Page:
Lieberman also notes that, aside from being inducted into the Rock and Rock Hall of Fame and receiving a Grammy Lifetime Achievement Award, Johanson served as an ambassador of sorts for improved race relations when the Allman Brothers Band toured the South in the late 1960s and early 1970s — the first integrated rock band to do so, he says.

“As might be expected, this put them in numerous explosive situations, and I believe that it is because of Jaimoe’s extraordinary personality and beautiful spirit that they were able to see that through,” Lieberman said.

No plans to stop

In a recent phone call from his Hartford, Conn., home — he joked that he’d “chased his wife” up to Connecticut about 22 years ago from old his home in the Deep South — Johanson said he was looking forward to playing in Northampton. At 68, he says, he has no plans to stop playing any time soon.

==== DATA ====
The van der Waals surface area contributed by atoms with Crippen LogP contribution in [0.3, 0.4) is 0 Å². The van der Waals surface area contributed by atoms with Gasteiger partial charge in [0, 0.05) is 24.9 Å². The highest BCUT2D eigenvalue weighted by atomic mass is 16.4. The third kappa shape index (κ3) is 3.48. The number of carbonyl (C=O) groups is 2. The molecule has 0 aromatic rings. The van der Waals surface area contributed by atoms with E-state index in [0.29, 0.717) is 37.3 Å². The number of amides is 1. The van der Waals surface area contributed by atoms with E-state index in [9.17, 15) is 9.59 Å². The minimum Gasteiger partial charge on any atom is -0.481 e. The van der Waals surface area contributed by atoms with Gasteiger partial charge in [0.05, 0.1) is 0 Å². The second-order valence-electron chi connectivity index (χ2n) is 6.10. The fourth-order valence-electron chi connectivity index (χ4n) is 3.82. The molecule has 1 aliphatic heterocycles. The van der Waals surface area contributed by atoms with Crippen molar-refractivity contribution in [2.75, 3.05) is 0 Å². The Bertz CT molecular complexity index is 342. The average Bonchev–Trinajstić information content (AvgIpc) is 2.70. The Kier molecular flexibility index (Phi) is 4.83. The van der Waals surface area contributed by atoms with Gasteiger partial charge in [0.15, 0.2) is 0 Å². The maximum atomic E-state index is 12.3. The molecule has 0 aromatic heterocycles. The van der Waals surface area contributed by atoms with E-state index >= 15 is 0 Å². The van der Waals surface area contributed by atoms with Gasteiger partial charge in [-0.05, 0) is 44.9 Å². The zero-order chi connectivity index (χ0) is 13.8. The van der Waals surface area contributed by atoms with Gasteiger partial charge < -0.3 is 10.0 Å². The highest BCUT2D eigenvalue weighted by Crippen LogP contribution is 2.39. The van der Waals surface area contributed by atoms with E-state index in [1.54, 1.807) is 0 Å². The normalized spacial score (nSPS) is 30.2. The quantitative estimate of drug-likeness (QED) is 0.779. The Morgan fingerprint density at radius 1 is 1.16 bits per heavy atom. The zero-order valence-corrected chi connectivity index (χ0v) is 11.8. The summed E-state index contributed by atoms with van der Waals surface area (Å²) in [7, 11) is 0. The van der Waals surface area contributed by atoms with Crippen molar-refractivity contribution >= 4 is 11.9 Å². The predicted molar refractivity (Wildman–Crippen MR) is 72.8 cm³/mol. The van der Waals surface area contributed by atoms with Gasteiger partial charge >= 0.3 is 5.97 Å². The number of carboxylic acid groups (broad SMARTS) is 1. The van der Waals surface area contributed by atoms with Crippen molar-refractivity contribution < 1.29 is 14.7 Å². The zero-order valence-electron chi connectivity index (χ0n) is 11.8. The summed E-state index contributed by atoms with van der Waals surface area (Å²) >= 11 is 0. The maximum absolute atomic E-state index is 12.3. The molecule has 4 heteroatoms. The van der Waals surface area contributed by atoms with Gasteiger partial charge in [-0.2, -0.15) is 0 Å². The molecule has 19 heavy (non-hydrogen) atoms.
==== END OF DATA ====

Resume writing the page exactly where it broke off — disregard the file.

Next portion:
“Every time I pick up my drumsticks, I feel like it’s the first time I’m doing it,” said Johanson. Before forming the Allman Brothers Band with original guitarist Duane Allman, he was a drummer for soul legend Otis Redding. “It still feels that fresh, that good.”

Jaimoe’s Jasssz band, he said, is a variation of sorts of the Allman Brothers Band, playing a jazz-flavored brand of southern blues.

“All music in America is jazz, or it comes out of jazz,” he said. “We just take songs we like, wherever they’re from, and we do our thing with them.”